Do House Cats Do More Danger to Fish Stocks Than People?

August 26, 2008 By: Marshall Cutchin

When Peter Matthiessen wrote Wildlife in America (1959), he was the first to take note of the devastating impact of feral house cats on wildlife and particularly on bird species. Fifty years later, as we digest the fact that our oceans’ fish stocks are not unlimited, Australian researchers have put together data showing that non-feral house cats may be having a greater impact on fish stocks than human beings. More than two million tons of seafood are being consumed by our feline friends each year, they say. “The global cat food industry was using an estimated 2.48 million tonnes of sardines, herrings and anchovies annually, led by well-fed U.S. felines who downed more than 1.1 million tonnes, Deakin University researchers said. Close behind were European felines, which consumed 870,000 tonnes each year, and Japanese house cats, which ate their way through 132,000 tonnes of fish.”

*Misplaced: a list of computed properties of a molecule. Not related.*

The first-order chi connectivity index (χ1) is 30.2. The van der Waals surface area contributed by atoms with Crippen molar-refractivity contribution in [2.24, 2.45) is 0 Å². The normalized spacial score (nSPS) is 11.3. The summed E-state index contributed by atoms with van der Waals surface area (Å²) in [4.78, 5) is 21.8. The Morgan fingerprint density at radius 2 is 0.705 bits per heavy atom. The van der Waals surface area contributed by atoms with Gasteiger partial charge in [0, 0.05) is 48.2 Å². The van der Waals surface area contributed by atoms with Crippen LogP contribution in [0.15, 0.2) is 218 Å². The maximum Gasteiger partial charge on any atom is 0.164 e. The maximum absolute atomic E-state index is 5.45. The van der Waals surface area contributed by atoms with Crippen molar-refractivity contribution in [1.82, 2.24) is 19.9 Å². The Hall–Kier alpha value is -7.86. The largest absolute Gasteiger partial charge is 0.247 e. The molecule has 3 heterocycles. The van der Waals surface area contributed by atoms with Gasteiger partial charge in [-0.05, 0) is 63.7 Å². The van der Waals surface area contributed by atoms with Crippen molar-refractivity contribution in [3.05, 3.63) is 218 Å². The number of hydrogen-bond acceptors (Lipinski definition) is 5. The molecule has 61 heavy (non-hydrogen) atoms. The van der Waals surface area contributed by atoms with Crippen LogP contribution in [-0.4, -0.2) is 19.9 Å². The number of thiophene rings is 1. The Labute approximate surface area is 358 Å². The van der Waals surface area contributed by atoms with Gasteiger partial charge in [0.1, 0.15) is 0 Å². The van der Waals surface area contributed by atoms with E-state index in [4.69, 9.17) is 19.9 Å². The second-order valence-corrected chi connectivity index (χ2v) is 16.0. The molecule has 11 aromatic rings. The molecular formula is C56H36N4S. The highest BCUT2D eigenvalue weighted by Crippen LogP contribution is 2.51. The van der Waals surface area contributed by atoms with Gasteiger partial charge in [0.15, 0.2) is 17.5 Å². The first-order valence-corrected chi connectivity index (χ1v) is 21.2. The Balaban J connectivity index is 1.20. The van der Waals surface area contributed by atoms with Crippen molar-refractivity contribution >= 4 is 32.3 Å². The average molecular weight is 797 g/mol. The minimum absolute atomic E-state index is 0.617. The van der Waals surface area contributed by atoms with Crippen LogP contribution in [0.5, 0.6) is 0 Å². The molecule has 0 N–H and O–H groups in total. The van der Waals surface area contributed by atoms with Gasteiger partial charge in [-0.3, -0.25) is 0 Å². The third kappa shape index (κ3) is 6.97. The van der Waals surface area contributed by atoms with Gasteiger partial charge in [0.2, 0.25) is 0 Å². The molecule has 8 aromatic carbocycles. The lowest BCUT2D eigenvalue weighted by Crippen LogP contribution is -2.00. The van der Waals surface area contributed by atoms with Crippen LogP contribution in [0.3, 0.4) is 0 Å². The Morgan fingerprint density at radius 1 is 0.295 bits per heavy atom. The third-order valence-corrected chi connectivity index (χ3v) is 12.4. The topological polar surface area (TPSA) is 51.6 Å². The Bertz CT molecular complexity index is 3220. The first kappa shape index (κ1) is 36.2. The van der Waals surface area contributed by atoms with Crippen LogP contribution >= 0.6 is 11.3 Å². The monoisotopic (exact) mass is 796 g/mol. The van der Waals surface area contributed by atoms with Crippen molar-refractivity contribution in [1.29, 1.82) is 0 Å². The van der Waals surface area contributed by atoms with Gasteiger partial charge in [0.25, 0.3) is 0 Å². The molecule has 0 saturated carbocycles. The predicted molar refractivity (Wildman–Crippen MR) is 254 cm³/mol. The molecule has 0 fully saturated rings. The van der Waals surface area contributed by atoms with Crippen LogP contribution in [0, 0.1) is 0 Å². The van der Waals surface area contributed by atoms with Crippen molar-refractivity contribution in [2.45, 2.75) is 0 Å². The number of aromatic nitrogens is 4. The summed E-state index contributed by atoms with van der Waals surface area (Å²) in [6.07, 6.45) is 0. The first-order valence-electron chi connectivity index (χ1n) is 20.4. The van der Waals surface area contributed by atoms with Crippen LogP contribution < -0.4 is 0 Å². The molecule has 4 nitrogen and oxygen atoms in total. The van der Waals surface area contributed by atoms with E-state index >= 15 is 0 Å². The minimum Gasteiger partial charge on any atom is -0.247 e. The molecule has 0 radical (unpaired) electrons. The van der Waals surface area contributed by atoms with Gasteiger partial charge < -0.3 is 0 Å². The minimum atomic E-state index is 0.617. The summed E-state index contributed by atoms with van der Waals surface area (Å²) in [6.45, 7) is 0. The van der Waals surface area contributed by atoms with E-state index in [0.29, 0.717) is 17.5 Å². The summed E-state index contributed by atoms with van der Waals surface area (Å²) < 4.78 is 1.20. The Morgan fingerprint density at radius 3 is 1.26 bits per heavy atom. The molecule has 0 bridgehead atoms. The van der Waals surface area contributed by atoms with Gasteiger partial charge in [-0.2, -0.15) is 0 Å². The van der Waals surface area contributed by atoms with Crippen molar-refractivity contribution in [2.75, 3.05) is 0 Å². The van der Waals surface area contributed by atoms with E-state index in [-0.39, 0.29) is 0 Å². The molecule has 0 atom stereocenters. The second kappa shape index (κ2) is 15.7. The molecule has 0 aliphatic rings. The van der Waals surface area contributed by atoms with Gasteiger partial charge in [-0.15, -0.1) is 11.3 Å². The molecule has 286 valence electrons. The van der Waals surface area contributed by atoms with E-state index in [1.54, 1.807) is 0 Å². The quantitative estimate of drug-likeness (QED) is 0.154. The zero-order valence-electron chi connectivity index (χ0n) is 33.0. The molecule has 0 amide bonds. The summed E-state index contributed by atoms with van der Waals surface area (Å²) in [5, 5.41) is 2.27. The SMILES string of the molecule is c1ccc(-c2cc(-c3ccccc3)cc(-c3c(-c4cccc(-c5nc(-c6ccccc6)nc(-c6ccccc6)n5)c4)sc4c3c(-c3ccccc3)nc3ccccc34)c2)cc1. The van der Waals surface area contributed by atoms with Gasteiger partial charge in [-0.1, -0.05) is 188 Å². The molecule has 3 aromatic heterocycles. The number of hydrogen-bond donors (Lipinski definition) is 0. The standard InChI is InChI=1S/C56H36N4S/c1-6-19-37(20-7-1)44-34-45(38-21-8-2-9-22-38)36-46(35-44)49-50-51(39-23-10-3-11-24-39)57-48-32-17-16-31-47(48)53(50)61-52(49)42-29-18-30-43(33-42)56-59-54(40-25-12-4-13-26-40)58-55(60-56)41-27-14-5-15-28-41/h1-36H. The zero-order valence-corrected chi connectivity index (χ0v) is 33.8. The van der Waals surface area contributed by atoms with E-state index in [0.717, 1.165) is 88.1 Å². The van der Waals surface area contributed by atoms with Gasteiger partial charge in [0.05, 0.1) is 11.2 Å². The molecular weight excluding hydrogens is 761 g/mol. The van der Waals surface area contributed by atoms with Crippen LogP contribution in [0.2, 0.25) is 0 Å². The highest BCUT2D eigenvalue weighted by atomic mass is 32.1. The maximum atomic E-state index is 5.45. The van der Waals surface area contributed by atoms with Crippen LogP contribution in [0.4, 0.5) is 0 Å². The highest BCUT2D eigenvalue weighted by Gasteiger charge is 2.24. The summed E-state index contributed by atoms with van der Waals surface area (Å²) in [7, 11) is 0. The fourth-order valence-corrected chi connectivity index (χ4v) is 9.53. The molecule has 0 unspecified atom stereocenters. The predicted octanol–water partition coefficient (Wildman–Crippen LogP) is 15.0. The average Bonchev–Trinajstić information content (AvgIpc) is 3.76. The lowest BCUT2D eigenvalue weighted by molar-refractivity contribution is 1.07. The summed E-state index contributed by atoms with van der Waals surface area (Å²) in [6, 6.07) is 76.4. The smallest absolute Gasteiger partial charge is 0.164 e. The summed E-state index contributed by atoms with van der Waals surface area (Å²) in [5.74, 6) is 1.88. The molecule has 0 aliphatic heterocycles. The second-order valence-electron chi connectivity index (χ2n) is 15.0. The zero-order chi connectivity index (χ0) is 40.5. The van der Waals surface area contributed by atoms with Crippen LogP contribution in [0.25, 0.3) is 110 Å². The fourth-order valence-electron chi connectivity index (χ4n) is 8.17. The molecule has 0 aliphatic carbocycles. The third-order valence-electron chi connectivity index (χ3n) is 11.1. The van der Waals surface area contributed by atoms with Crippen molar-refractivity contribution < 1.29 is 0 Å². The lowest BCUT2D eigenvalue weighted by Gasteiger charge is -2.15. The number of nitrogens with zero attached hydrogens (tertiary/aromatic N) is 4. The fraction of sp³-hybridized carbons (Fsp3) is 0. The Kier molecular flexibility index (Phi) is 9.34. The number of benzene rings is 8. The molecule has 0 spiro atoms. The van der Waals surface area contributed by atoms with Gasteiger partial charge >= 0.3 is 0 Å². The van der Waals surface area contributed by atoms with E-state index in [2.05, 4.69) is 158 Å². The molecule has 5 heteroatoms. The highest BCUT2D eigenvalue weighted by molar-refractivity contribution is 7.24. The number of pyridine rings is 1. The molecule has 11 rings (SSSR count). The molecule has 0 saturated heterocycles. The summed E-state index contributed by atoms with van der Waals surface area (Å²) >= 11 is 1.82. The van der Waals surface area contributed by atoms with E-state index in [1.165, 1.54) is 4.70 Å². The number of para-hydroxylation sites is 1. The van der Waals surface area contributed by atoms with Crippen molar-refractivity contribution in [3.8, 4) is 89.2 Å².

Of course, house cats are not known to build dams, divert water to subsidized farming operations, dump massive amounts of trash in the ocean, or use rivers as sewers.